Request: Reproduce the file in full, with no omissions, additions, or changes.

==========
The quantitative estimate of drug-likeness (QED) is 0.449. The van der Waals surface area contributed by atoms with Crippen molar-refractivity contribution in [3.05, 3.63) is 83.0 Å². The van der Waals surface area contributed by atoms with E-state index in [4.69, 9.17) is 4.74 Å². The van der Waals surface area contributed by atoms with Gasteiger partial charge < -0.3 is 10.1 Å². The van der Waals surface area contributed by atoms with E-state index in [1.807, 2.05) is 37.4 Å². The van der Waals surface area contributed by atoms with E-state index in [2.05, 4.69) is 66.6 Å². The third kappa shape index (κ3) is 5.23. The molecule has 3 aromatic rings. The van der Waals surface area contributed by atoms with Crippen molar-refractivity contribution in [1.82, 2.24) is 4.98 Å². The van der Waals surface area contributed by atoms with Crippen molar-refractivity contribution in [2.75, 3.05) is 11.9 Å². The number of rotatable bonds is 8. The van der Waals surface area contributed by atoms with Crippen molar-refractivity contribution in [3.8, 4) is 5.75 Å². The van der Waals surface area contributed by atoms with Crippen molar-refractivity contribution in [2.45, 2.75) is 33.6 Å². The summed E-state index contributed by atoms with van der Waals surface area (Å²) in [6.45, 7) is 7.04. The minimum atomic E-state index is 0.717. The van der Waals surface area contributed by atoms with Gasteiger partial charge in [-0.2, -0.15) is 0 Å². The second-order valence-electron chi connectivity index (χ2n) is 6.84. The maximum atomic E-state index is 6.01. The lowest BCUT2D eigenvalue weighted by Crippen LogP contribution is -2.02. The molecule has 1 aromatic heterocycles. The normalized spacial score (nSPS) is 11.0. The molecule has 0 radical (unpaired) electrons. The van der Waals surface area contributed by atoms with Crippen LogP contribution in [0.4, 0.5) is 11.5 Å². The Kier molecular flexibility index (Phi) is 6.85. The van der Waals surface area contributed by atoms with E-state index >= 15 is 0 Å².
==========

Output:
The quantitative estimate of drug-likeness (QED) is 0.449. The van der Waals surface area contributed by atoms with Crippen molar-refractivity contribution in [3.05, 3.63) is 83.0 Å². The van der Waals surface area contributed by atoms with E-state index in [4.69, 9.17) is 4.74 Å². The van der Waals surface area contributed by atoms with Gasteiger partial charge < -0.3 is 10.1 Å². The van der Waals surface area contributed by atoms with E-state index in [1.807, 2.05) is 37.4 Å². The van der Waals surface area contributed by atoms with E-state index in [2.05, 4.69) is 66.6 Å². The third kappa shape index (κ3) is 5.23. The molecule has 3 aromatic rings. The van der Waals surface area contributed by atoms with Crippen molar-refractivity contribution in [1.82, 2.24) is 4.98 Å². The van der Waals surface area contributed by atoms with Crippen molar-refractivity contribution in [2.75, 3.05) is 11.9 Å². The number of rotatable bonds is 8. The van der Waals surface area contributed by atoms with Crippen molar-refractivity contribution in [3.8, 4) is 5.75 Å². The van der Waals surface area contributed by atoms with Crippen molar-refractivity contribution in [2.45, 2.75) is 33.6 Å². The summed E-state index contributed by atoms with van der Waals surface area (Å²) in [6.45, 7) is 7.04. The minimum atomic E-state index is 0.717. The van der Waals surface area contributed by atoms with Gasteiger partial charge in [-0.2, -0.15) is 0 Å². The second-order valence-electron chi connectivity index (χ2n) is 6.84. The maximum atomic E-state index is 6.01. The lowest BCUT2D eigenvalue weighted by Crippen LogP contribution is -2.02. The molecule has 1 aromatic heterocycles. The normalized spacial score (nSPS) is 11.0. The molecule has 0 radical (unpaired) electrons. The van der Waals surface area contributed by atoms with Crippen LogP contribution in [0.4, 0.5) is 11.5 Å². The Kier molecular flexibility index (Phi) is 6.85. The van der Waals surface area contributed by atoms with E-state index >= 15 is 0 Å².